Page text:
Where are the statesmen?


  • Letters
  • Tuesday, 30 Apr 2019

MALAYSIANS have always been known for our civility and respect. As other supposedly mature democracies like the United States, France and Britain degenerate respectively into angry partisans violently speaking past each other, gilets jaunes (yellow vests) demonstrations, and Brexit polarisation, we should take care that we do not ourselves become a similar manifestation of an uncivil society.

Plus ça change, as the French would say; the more things change, the more they stay the same. The “political temperature” of Malaysia is always rising, no matter when it’s taken. After a year of the Pakatan Harapan government, too many insignificant issues have been unnecessarily politicised. Instead of being an effective opposition focused on the true and large challenges facing Malaysia, they have found an easy (and therefore tempting) way to score cheap points and play to the populist gallery. This is unfortunate; the component parties of the former Barisan Nasional can do so much better, and should.

I was there at the Rome Statute Public Forum in Universiti Malaya on Saturday. I am proud that such a forum could take place in Malaysia Baharu, a forum unthinkable just a few months ago. Although it was largely an echo chamber due to the absence of opposing viewpoints, this is still a step forward for our civil society.

Let me build on that forward progress by first stating that I am supportive of Malaysia’s accession to the Rome Statute for the reasons elaborated by many others. I will add one more reason for accession: We must recognise that Malaysia has soft power in South-East Asia, in Muslim-majority countries in the Islamic world, and in post-colonial emerging economies due to our non-aligned political stance. I have seen this soft power first-hand in my eight years abroad for work and travel to over 60 countries. We must protect and, indeed, enhance our stature in the world as Towering Malaysia, and be on the right side of history by acceding to the Rome Statute. In other words, the Statute gives us stature.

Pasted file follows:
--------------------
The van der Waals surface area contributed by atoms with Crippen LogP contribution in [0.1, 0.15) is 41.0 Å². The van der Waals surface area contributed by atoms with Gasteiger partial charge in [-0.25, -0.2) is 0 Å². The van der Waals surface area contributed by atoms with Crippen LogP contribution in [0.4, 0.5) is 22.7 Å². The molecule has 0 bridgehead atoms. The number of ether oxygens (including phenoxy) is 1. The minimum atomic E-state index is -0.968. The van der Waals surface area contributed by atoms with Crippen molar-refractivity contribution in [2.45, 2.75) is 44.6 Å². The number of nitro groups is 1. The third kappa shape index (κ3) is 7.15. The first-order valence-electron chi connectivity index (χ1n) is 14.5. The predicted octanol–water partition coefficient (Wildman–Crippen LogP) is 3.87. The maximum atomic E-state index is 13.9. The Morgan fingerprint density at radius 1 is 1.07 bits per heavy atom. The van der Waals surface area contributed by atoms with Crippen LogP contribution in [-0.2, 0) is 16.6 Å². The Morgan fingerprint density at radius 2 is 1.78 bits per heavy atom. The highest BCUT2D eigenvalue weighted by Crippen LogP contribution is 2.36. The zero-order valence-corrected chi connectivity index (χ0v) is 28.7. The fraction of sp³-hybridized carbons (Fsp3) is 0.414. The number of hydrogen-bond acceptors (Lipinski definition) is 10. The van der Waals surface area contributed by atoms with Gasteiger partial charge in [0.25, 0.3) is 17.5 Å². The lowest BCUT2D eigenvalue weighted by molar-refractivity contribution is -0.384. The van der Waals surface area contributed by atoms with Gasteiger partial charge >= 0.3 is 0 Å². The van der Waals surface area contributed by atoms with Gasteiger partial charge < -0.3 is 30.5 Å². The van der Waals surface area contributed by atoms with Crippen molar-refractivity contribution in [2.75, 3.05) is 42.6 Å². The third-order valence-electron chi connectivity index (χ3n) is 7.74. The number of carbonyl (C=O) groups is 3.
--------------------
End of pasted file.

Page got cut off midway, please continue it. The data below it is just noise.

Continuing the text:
Further, I agree to the following: That our accession has been wrongly and unnecessarily politicised; that the Pakatan government can do a better job communicating their decision to the public (including BN’s original decision in 1998); that the opposition has dominated the narrative and has misrepresented the truth; that the government must not pander to the whims of a minority (the tail cannot wag the dog and democracy cannot be a dictatorship of the few over the many); that governments cannot lead by consulting opinion polls; and that our government must lead Malaysia to what’s right, not what’s popular with a minority.

I agree to the benefits of accession, and I agree to the disadvantages of not acceding. I agree to all of that.

Let me add a few more thoughts. The first is that Malaysians are increasingly anxious, for very many reasons. One reason is political uncertainty. We have replaced one set of political elites (BN) with a new set (Pakatan), and predictably, many Malaysians return to race, religion or royalty as very natural “original identities” where they can feel psychologically safe.

I am not speaking of identity politics, although it exists and we should try to drag Malaysia to ideological politics as the next step in our society’s evolution. I am referring to a more biological imperative, the basic human need for psychological safety, sitting just above Maslow’s first level of food-shelter-clothing in the hierarchy of needs. This anxiety in Malaysia mirrors the anxiety of the loss of privilege of the old-white-male in America and Europe, as society over there becomes younger, more colourful, and less patriarchal.